Last week, the Prime Minister named Robert Jenrick and Will Quince as Ministers of State in Therese Coffey’s new Health team. It is expected that Mr Jenrick will take the more senior role as the Secretary of State’s deputy.
Robert Jenrick, MP for Newark since 2014, is one of the few Rishi Sunak supporters given prominent roles in Liz Truss’s new Government. He has held a more senior post before, having served as Boris Johnson’s Secretary of State for Housing, Communities and Local Government between 2019-21. He also worked in the Treasury during Theresa May’s premiership.
His high-flyer status was cemented by being Theresa May’s youngest minister and Boris Johnson’s youngest Cabinet member. Mr Jenrick does have some political experience in the health sphere, as he was a member of the Health and Social Care Committee between 2014-15, shortly after his election.
Ideologically, he embodies the ethos of Liz Truss’s Government. A self-proclaimed Thatcherite, he has advocated for lower taxes and regulation – both key missions for the new Government. Mr Jenrick was heavily involved in the Covid-19 response, at times acting as a principal spokesperson at No. 10 press conferences. As part of his Cabinet role, he established the Shielding Programme for the 3.5 million most vulnerable and implemented business support schemes during the pandemic.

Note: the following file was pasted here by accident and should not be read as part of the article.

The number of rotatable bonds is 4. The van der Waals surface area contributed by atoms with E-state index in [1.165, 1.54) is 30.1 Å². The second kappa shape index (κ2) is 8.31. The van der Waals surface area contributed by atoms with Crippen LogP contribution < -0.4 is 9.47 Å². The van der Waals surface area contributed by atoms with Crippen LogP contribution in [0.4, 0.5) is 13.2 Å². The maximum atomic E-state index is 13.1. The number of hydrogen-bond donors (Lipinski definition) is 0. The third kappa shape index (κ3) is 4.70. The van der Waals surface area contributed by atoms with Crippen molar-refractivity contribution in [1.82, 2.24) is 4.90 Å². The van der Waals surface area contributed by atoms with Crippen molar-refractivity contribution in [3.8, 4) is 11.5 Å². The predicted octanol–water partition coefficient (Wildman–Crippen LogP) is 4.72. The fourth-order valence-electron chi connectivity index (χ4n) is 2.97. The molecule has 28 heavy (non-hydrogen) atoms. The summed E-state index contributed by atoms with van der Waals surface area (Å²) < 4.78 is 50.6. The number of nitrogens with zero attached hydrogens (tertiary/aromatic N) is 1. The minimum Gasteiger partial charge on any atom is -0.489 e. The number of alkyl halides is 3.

Will Quince, MP for Colchester since 2015, has worked in both the Departments of Education and Work and Pensions, but has not previously held a health post. However, he has demonstrated a long-term interest in health issues throughout his time in Parliament.
He has been outspoken on the issues of mental health and women’s health. On the latter, he strongly encouraged his constituents to provide feedback for the Women’s Health Strategy, published this year, and visited his local hospital’s maternity unit to discuss women’s experiences of using the NHS. This hospital, Colchester General Hospital, has enjoyed Mr Quince’s support in Parliament – securing £35 million from the Government to restructure the hospital.
Tackling obesity remains one of Mr Quince’s passions, citing Boris Johnson’s near-death experience with COVID – the severity of which was partly attributed to the Prime Minister’s weight – as a personal wake-up call. He subsequently lost six and a half stone in one year. He has claimed that the UK is facing an obesity crisis and has called for the Government to support people to lose weight and stay fit. Given it is widely rumoured the new Government seeks to overturn ‘nanny state’ advice and taxes on highly calorific food and drinks, we will have to wait to see if Mr Quince fights for this issue in his department.